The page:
# [SciPy-user] the meaning of c_ and r_

Robert Kern rkern at ucsd.edu
Thu Oct 21 19:24:50 CDT 2004

Gerald Richter wrote:
> Hi everybody.
>
> Sorry for such a basic question, or maybe two:
>
> shouldn't c_[...] result in something like
> array([ [ . ],
>         [ . ] ])
> while r_ results in
> array([ ... ])
> ?

Probably. Travis will probably have to step in here and explain what
they are supposed to do in this case.

> why does:
>
> In [23]: a = r_[1:3:5j]
>
> In [24]: b = c_[2:6:5j]
>
> In [25]: b
> Out[25]: array([ 2.,  3.,  4.,  5.,  6.])
>
> In [26]: a
> Out[26]: array([ 1. ,  1.5,  2. ,  2.5,  3. ])
>
> In [27]: transpose a
> -------> transpose(a)
> Out[27]: array([ 1. ,  1.5,  2. ,  2.5,  3. ])
>
> In [28]: transpose b
> -------> transpose(b)
> Out[28]: array([ 2.,  3.,  4.,  5.,  6.])
>
> not allow transposition in the above mentioned way?

transpose(a) only flips the order of the axes. For a rank-1 array, it
just maps back to itself. Rank-1 arrays are neither strictly row-vectors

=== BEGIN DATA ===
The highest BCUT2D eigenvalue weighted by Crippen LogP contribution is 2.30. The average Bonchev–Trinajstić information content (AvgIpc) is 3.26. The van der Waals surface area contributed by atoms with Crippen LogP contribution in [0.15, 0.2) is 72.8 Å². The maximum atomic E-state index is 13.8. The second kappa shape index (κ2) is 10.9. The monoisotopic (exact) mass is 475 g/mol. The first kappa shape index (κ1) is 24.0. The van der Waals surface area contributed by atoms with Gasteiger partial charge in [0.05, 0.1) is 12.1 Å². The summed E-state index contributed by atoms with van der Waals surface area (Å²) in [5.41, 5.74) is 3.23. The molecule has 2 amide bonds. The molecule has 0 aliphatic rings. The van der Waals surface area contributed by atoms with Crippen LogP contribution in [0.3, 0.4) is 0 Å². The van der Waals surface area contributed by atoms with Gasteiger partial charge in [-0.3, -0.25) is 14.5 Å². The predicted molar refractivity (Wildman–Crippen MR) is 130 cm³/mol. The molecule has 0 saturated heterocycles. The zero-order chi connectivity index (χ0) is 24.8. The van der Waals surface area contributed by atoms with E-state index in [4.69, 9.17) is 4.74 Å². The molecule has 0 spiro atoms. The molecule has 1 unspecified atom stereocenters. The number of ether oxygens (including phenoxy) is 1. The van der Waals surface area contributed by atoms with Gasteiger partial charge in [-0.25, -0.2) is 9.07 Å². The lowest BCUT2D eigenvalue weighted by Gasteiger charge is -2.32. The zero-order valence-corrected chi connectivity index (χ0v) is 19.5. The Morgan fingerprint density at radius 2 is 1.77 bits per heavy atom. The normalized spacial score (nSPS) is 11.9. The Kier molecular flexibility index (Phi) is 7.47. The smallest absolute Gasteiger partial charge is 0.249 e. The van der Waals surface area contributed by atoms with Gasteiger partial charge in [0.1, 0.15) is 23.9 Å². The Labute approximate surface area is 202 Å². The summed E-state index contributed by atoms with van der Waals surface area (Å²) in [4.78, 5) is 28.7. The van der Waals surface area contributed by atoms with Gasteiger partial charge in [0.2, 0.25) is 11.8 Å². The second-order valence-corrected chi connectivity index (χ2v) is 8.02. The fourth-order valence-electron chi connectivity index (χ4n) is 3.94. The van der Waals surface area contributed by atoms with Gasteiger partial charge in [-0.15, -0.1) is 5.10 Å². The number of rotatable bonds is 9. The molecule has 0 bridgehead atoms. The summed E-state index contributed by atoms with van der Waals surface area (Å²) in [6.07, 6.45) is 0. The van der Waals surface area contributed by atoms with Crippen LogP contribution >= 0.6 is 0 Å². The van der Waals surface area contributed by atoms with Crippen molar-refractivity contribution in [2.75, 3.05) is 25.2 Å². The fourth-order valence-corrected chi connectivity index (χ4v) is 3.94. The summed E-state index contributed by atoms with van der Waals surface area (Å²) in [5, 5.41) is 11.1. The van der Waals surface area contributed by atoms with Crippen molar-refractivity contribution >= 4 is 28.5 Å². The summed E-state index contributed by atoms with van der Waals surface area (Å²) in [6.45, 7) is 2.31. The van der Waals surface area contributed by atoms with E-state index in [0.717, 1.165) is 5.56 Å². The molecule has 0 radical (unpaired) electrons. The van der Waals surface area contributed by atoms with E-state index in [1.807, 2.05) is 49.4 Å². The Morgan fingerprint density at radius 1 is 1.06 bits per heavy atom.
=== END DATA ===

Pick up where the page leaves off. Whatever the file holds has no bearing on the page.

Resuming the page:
or strictly column-vectors. If you want to ensure that they are row- or
column-vectors, use the atleast_2d() function.

In [7]: a = r_[1:3:5j]

In [8]: a.shape
Out[8]: (5,)

In [9]: transpose(a).shape
Out[9]: (5,)

In [10]: c = atleast_2d(a)

In [11]: c.shape
Out[11]: (1, 5)

In [13]: transpose(c).shape
Out[13]: (5, 1)

In [14]: c
Out[14]: NumPy array, format: long
[ [ 1.   1.5  2.   2.5  3. ]]

In [15]: transpose(c)
Out[15]: NumPy array, format: long
[[ 1. ]
[ 1.5]
[ 2. ]
[ 2.5]
[ 3. ]]

> And: if I got some functions that might be useful to others, and want to
> contribute them, where do I turn to?

For batting around the issue on the mailing list, you can post them here
if they are small, or preferably put them on a website and post the url
here.

If you know where they ought to go in scipy, you can make a patch and
submit it to the issue tracker. Assign the issue to me (rkern), and I'll
make sure it gets dealt with.

http://www.scipy.net/roundup/scipy/index

> I got some interp2() function, modeled after (translated from) the octave
> algorithm, and a polyfit() more or less woven from same wool...

That's a little murky license-wise. We want to keep everything
BSD-licensed, and I assume that the original sources for these functions
are GPLed.

--
Robert Kern
rkern at ucsd.edu

"In the fields of hell where the grass grows high
Are the graves of dreams allowed to die."
-- Richard Harter